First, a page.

German director and photographer, Leni Riefenstahl, was born at the turn of the century, at a historical moment when women were just starting to gain a foothold in a male-dominated world, particularly in the arts. It was also a time when the voices of women like Frida Kahlo, and Mary Austin, women with definite political and philosophical vantage points, were beginning to be heard.
Despite working in a film industry where a patriarchal political climate claimed ownership, Riefenstahl ascended the ladder from actress to director, pioneering new approaches in everything from camera angle to film editing. As history would have it, Adolph Hitler’s interest in her substantially bolstered her transition to director, an association that allowed her to make groundbreaking documentaries, including most of which were intimately wrapped up in the Nazi propaganda machine.
Her success, either driven at the cost of political and philosophical morals, or because she simply made the best of what she had at the time in order to pursue her art has been the subject of much debate. However, her status as a female pioneer in the art world in terms of innovation and scope is undeniable, and her story is one that gives us all insight into our own ambitions, and how they happen to intersect with our own moments in time. Born in Berlin in 1902, Riefenstahl began her artistic career as a dancer, who became enamored early on with the music and graceful movements of the ballet.
She initially studied with the Russian ballet and then went on to study modern and futuristic dance under Mary Wigman. Her career quickly skyrocketed, and she performed all across the European stage. Unfortunately, after multiple foot injuries and eventually a knee injury, her career came to a halt in 1924.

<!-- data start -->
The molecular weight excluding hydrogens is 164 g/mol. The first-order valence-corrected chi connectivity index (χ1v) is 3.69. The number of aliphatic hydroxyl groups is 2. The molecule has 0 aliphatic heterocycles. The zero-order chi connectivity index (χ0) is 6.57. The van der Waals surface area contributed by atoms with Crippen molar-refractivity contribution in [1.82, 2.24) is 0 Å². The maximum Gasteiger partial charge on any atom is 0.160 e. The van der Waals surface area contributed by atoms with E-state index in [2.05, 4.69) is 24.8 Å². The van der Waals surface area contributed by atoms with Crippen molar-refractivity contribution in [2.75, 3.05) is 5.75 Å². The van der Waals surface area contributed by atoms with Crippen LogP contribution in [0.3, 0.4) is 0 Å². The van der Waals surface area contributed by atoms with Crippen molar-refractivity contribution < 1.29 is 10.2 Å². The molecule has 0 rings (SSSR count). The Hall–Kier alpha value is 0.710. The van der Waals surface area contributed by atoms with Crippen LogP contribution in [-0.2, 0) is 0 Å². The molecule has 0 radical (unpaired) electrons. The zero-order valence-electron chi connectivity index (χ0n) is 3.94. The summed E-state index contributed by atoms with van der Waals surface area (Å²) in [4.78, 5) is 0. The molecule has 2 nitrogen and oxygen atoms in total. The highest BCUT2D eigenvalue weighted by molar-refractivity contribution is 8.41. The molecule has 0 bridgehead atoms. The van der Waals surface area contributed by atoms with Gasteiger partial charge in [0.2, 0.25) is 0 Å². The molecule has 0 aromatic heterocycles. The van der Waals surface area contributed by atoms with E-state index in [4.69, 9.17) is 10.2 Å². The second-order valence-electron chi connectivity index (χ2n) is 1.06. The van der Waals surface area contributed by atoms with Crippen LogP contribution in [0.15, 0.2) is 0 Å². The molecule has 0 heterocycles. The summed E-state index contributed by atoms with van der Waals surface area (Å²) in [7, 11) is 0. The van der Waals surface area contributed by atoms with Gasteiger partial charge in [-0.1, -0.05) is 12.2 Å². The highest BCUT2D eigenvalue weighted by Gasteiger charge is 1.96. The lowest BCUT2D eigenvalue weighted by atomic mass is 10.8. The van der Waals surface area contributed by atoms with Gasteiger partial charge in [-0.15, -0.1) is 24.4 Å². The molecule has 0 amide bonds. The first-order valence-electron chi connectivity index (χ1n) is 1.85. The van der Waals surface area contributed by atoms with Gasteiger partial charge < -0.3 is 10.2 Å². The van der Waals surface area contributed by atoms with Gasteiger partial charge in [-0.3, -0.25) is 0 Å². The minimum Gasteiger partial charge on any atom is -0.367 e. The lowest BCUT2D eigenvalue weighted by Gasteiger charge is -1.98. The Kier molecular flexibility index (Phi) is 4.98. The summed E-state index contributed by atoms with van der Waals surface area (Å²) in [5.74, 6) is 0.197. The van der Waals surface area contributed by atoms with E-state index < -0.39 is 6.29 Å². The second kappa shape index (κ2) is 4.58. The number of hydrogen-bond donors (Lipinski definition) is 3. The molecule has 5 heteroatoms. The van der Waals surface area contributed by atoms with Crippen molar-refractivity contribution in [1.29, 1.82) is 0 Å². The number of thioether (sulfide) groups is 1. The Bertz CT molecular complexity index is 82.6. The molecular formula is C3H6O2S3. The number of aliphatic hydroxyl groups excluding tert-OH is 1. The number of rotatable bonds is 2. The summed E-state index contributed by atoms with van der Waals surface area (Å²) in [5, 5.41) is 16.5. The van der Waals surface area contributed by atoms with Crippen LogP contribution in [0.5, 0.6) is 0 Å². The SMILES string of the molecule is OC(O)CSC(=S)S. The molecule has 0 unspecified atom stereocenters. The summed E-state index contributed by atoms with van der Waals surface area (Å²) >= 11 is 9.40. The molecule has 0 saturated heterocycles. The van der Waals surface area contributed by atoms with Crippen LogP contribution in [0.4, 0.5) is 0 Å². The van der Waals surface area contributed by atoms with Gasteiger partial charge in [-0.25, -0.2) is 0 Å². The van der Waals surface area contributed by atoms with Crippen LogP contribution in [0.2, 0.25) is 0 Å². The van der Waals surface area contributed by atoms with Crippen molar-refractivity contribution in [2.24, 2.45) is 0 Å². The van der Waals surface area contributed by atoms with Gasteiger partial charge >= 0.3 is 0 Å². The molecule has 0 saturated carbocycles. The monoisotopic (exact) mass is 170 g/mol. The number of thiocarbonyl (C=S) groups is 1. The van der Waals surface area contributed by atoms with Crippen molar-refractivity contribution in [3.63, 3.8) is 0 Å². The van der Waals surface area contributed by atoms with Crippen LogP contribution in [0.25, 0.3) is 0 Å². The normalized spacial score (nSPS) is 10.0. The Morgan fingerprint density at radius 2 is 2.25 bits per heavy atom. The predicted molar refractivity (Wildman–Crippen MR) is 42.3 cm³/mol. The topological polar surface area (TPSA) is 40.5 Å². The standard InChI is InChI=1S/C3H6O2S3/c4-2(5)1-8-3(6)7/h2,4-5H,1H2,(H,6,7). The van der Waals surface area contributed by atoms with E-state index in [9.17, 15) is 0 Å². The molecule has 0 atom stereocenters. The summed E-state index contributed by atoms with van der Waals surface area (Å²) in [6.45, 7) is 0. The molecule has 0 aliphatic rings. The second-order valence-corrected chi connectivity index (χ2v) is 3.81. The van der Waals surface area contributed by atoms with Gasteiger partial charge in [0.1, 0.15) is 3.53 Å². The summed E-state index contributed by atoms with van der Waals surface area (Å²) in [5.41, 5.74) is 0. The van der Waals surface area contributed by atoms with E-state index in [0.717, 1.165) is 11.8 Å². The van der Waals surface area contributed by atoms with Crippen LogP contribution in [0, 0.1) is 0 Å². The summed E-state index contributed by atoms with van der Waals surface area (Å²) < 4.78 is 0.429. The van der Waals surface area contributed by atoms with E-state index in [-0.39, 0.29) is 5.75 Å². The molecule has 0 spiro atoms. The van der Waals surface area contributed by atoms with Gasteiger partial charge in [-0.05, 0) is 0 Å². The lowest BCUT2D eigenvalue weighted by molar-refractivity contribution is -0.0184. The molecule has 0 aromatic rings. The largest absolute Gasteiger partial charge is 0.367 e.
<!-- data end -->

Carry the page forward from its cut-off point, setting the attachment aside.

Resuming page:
Other interests quickly consumed her, and she became intrigued with the growing art and technology of the film industry. She quickly rose as a world-renowned actress, starring in many prominent films in the mid to late 1920s and early 1930s. During the filming sessions, she determined to learn everything about the techniques of camera work, directing, and editing.
Her acting career transitioned seamlessly into directing when she developed, directed, and starred in Das blaue Licht (The Blue Light) in 1932, which garnered a lot of attention overseas, and received the silver medal at the 1932 Biennale in Venice, Italy. In addition, this film is what attracted the interest of Adolf Hitler.
She produced two of her best-acclaimed films for Hitler, including Triumph des Willens (Triumph of the Wills), which premiered in 1935. This documentary detailed the Reich Party Congress in 1934 in Nuremberg.
Triumph was the recipient of multiple awards, including the gold medal in Paris in 1935, and the gold medal at the World Exhibition in 1937. Riefenstahl also directed another world famous film about the Olympic Games, set in two parts. Titled Fest der Völker (Festival of Nations) and Fest der Schönheit (Festival of Beauty), the films received numerous awards, including the gold medal in Paris in 1937, the World’s Best Film award in Venice in 1938, and the Olympic Award by the IOC in 1939, and was classified as one of the world’s best ten films in 1956. During World War II, she made the film Tiefland, which did not come out until well after the war in 1954, near the end of her film career.